It’s perhaps not unreasonable to assume that, having a built a new website, it will automatically work perfectly well on just about any device. Yet as reasonable an assumption as that may be, the truth is sadly much different.
Laptops, desktops, mobile smartphones, tablets, and even Internet browsers themselves each have slightly different technology behind them, meaning that a site which looks absolutely flawless on your laptop’s Firefox browser may reveal a few ugly glitches when loaded up on your Samsung Galaxy or on your iPad.
And if you think that’s frustrating for you after you’ve spent hours diligently putting your site together, imagine how your visitors will feel if they can’t get to the products, services or information they need on their favourite web-browsing device.
The move to mobile
With more people than ever eschewing their computers in favour of more portable devices, experts are already predicting that smartphones will become the predominant way most of us access the web in the next few years, meaning there’s never been a greater need than now to make sure your website is fully mobile optimized.
The big question then, is how?
Whether you’re making your own website using one of the web’s leading site builders, or setting up with a Content Management System (CMS) like Drupal, Joomla or even WordPress, when choosing a pre-designed theme to go with that site, there’s one key word to look out for:
You may find terms like responsive design and mobile responsive being bandied about far more than mobile optimised, though panic not, they essentially mean the same thing: A website which responds to the tool used to view it and provides an optimum browsing experience across all devices.
A responsive designed website should adapt seamlessly to the browser, making reading a page, navigating your way around the site and carrying out certain functions as easy to do on a iPhone as it is on your office desktop computer.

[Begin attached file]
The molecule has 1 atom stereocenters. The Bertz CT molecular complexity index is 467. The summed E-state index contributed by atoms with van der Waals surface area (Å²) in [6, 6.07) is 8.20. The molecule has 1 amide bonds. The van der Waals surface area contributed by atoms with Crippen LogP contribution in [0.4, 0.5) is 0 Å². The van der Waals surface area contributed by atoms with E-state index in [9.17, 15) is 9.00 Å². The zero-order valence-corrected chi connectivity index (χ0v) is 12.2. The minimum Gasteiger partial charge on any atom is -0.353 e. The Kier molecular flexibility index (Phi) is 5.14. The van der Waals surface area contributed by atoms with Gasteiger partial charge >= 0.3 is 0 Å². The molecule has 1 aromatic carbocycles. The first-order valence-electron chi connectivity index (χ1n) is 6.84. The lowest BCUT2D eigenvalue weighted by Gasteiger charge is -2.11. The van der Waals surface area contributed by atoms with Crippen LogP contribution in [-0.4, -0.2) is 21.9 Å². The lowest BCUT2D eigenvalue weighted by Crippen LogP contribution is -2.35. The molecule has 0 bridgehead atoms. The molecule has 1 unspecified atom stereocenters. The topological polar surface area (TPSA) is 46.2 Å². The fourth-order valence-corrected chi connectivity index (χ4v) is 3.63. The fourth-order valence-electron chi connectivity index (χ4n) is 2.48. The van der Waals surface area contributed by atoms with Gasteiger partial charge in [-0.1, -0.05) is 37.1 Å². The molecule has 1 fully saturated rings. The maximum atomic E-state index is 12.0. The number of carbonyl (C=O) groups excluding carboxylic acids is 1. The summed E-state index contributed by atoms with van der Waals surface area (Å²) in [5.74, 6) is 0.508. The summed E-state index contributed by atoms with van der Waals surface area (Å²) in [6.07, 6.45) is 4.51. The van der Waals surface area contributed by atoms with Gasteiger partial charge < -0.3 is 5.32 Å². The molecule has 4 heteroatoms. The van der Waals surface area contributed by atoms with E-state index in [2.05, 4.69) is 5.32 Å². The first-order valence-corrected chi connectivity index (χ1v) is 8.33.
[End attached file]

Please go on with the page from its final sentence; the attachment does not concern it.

Pre-designed website themes
When choosing a theme for your site then, go for one based on responsive web design to ensure your site looks good right across the web.
Again, in a world where so many people are taking to the web on their mobile phones, it may be tempting to assume that all themes are responsive, though this may not be the case if, for example, you pick up an older theme released before the days of responsive web design, or even if its a new theme put out by a designer who isn’t particularly on the ball.
Your safest bet then, is to assume nothing, look for words like responsive design or mobile optimised in a theme’s description, and steer away from those which don’t.
Outsourcing your website
Maybe you’re not building your own website at all, but paying a professional developer to do all the hard work for you. If that’s the case, it’s still better not to assume that said developer will automatically put together a mobile optimized website, and to actually ask them about this before they lay down even a single line of code.
Whether you’ve invested a lot of time in DIY website design, or a lot of money in outsourcing your job to a pro designer, the last thing you want is for that new website to stumble and fall when your visitors try to get at it on their smartphones. For businesses especially, a mobile design could well be the deciding factor in whether a visitor becomes a customer of your business or somebody elses.